Harvard’s latest triumph came last night at Bright Hockey Center, in a 2-1 victory over Connecticut (8-6-4, 2-3-4 Hockey East)—another tough team that has bounced in and out of the national rankings this season.
Less than two minutes into the second half of the Harvard women’s basketball team’s 85-68 win against Boston University (3-4) at Lavieties Pavilion yesterday, the Crimson (5-3) found itself staring down a 41-30 deficit and a hot Terriers squad that was riding a 7-2 run to open the frame.
The Crimson (5-3-1, 5-3-0 ECAC) hit the road and plowed through conference bottom-feeders Yale and Brown in convincing fashion, shutting out the Bulldogs (1-7-1, 1-7-0), 5-0, and trouncing the Bears (1-6-3, 0-5-3), 5-1.
I can’t think of one football-related reason why Yale should stand a chance in New Haven.
For the Harvard football team, the inches it needed were right in front of it on Saturday against Penn (7-2, 6-0 Ivy), but they ultimately proved too elusive for the Crimson (6-3, 5-1 Ivy) in a 17-7 loss.
When Harvard and Penn kickoff tomorrow’s Ivy League football championship game, all eyes will be on one side of the field.
<p>In a sense, the beginning of Jillian Dempsey’s Crimson career is an end—an end to a seven-year-long quest to play for Harvard women's hockey.</p>
<p>When the Harvard men’s heavyweights hit the water at the Head of the Charles Regatta this weekend, they’ll be taking part in a competition that will, quite literally, play host to many of the best crews in the world—including national teams from the United States, Great Britain, and France.</p>
This is the approach that Harvard football needs to employ against Columbia tomorrow. Once an Ivy League sleeper pick, the Lions have regressed after early success and are now fighting to stay out of the Ancient Eight basement. But it would be a mistake for the Crimson to take its trip to New York lightly. With its game against Penn, the Crimson’s dangerous companion atop the Ivy standings, looming in Week 9, Harvard needs to keep the momentum going and trounce Columbia the same way it plowed through Princeton and Dartmouth in its last two contests. The Crimson can beat the Lions without putting forth its best effort tomorrow, but the Quakers won’t be as forgiving.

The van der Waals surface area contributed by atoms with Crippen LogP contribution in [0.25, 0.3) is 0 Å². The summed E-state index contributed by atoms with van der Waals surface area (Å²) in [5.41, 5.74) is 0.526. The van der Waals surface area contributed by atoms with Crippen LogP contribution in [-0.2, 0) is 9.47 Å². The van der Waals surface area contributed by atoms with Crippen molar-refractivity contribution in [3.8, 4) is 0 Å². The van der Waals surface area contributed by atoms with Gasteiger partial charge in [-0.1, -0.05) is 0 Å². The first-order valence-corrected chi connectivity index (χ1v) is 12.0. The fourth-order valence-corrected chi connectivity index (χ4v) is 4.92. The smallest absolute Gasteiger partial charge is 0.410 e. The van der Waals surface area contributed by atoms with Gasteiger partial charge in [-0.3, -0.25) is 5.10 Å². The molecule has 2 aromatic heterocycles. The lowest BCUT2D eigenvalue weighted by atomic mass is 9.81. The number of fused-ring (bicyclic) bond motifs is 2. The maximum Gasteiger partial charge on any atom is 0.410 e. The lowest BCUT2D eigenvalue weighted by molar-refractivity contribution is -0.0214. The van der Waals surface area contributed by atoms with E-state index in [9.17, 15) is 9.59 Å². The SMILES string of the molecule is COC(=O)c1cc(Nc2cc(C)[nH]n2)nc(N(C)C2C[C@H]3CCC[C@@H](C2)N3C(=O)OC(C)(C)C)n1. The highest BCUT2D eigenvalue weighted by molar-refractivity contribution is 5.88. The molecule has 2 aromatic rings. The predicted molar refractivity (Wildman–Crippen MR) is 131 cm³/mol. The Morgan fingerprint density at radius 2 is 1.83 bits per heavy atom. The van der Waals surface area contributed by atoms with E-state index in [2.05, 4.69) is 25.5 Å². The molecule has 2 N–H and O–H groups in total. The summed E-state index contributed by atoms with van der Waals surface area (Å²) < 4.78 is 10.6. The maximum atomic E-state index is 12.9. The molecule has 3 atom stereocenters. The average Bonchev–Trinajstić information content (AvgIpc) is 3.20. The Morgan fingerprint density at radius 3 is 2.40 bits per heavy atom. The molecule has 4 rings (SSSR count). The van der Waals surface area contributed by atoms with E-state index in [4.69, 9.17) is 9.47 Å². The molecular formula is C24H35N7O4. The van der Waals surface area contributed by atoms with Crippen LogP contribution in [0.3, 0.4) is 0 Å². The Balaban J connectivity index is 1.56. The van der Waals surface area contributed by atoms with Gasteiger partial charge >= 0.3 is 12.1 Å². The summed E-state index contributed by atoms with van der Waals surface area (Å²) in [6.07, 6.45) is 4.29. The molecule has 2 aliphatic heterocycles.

Sure, Halloween at Harvard still has its charms. But the fact that I’m commiserating with an animated skeleton tells me that I might need a change of pace. Fortunately, the increasing monotony of college life has not extended to Ivy League football, and the Ancient Eight is still full of exciting tricks and treats.
With the tale of their predecessors’ success in mind, this year’s freshmen seem poised to write a sequel. Yesterday, the lightweight boats took to the water at the Carnegie Chase in Princeton, N.J., and the rookies crossed the finish line in the freshman eight race with a resounding victory. Harvard finished in 13:58.086, beating second-place Navy by over 16 seconds.
Yesterday morning, as I furiously typed away at a Spanish 50 composition that blatantly ripped off the plot of “Election”—the great Tom Perrotta high school novel and Reese Witherspoon’s career-launching movie—I thought to myself, “Has the recent era of great Ivy League running backs come to an end?”
In sports, commentators often react to blowouts by saying, “That game was over before it began.” The expression, of course, asserts an impossibility, but in the Harvard football team’s 35-18 loss to Lafayette on Saturday, it was practically true.
Hippies have Woodstock. Movie buffs has the Cannes. Rowing fans have the Head of the Charles. This weekend, thousands of crew enthusiasts from across the world flocked to Cambridge for the 45th Annual Head of the Charles Regatta. For them, it was a chance to see rowing at its most elite, with various national teams taking the water, in addition to the much-vaunted “Great Eight”—a boat comprised of the world’s eight fastest scullers. For Harvard men’s heavyweight and lightweight crews, it was a chance to gauge their progress as they work towards the more competitive spring season while enjoying the weekend’s electric atmosphere.
Parity is the name of the game in Ivy League football these days. Since this year’s seniors were freshmen back in the 2006 season, four different teams have won at least a share of the Ancient Eight title—Harvard, Yale, Brown, and Princeton—while Penn and Cornell have at least remained competitive throughout that time. This year, the Ivy crown is as up for grabs as ever.